STANDFIRST: Equine Gastric Ulcer syndrome (EGUS) has been an increasing concern to horse owners, affecting any age, breed or workload. Ashley Neely BSc SQP, of Bluegrass Horse Feeds, recommends which feed to use for EGUS.
Racehorses in training and performance horses have higher risk of developing EGUS with some reports showing 90 per cent of racehorses and up to 60 per cent of performance horses suffering from EGUS.
However, increased incidence of EGUS has been reported within leisure horses within recent years and the team at Bluegrass Horse Feeds has seen an increase in leisure owners asking for our advice on management practices.
EGUS can be a result from prolonged exposure of gastric juices to the stomach lining, known as the gastric mucosa which results in ulceration and bleeding. The stomach can be divided into two regions - the non- glandular dorsal region of the stomach lined in squamous epithelium. This area is the most commonly affected by ulceration. The second region is known as the glandular ventral region lined in glandular epithelium - ulceration within this region is unlikely to be diet related and often a side effect of medication such as non-steroid anti-inflammatory treatment.
Some signs to look out for include colic, diarrhoea, poor appetite, dull coats, decreased performance or behavioural changes such as irritability when grooming or tacking up. It is important to discuss with your vet if you suspect EGUS for appropriate treatment and diagnosis.
Workload, routines and management practices impact highly on the susceptibility of EGUS. Horses under higher stress levels (including weaning), lower fibre and higher starch diets, prolonged periods without forage, intensive exercise, transport, ill health and medication treatments are classified as in higher risk of developing EGUS.
High incidence of EGUS in performance and racehorses is often a direct result of their feeding and management practices. Prolonged periods of fasting leads to excessive gastric acid output without adequate saliva production. A study showed horses fed a hay diet had a reported 3.1 pH compared to fasted horses reporting 1.5 pH levels within the gastric acid of the stomach.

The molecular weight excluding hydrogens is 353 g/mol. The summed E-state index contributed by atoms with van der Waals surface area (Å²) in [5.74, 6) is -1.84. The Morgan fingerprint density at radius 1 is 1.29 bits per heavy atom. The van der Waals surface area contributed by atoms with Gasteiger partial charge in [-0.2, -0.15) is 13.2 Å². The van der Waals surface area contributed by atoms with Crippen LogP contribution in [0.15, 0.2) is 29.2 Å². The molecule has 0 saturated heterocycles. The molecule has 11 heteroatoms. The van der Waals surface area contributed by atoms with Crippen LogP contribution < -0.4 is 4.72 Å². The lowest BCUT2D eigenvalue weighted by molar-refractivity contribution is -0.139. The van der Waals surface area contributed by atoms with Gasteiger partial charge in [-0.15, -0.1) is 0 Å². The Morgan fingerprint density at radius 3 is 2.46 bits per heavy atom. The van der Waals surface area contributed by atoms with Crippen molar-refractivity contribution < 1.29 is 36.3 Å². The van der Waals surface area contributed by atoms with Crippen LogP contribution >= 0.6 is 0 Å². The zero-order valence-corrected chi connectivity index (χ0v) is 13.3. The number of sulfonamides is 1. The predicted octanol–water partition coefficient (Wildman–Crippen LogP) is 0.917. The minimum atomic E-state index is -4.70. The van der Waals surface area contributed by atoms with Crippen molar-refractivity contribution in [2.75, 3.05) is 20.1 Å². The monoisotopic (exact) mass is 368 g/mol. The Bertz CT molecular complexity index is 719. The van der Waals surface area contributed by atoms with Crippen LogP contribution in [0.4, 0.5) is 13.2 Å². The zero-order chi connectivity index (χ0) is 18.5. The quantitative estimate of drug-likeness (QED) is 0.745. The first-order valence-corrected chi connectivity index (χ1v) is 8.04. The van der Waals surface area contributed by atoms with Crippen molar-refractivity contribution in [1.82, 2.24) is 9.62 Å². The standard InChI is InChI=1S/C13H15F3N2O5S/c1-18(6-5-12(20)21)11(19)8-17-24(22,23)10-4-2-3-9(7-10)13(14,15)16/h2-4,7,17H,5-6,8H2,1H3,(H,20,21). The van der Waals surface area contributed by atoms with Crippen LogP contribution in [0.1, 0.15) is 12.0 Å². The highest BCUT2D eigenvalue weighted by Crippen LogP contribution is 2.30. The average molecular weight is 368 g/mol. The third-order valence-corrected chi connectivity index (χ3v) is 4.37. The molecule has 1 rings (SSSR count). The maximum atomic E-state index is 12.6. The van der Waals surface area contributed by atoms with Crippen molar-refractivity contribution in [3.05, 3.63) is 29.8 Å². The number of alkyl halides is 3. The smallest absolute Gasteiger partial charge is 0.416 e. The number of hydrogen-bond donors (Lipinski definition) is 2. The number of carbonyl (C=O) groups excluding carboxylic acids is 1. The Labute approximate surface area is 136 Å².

By maximising the amount of time spent chewing, we can increase the amount of saliva being produced. Saliva is a natural buffer of the stomach against these gastric acid “splashes”, therefore, an increase in saliva production reduces the risk of EGUS developing. Higher fibre and lower starch diet, management strategies to reduce stress and increased turn out time are key prevention strategies.
Treatment of EGUS involves either inhibiting gastric acid secretion or neutralizing the acid production. Turning the horse out to pasture to increase saliva production and therefore increase the natural buffering technique is an ideal method, however veterinary advice is recommended if EGUS is suspected as medication may be required. Changes in feeding and management practises are to be implemented to manage those horses suffering from EGUS.
Bluegrass Horse Feeds Re-Leve and Re-Solve from the Bluegrass specialist range, have been specifically formulated to aid gastrointestinal health and manage those horses suffering from EGUS. The high fibre, high oil and low starch levels increase gastric health and aid repair, whilst providing slow release energy sources for their workload.
For Further information on these products visit www.bluegrasshorsefeed.com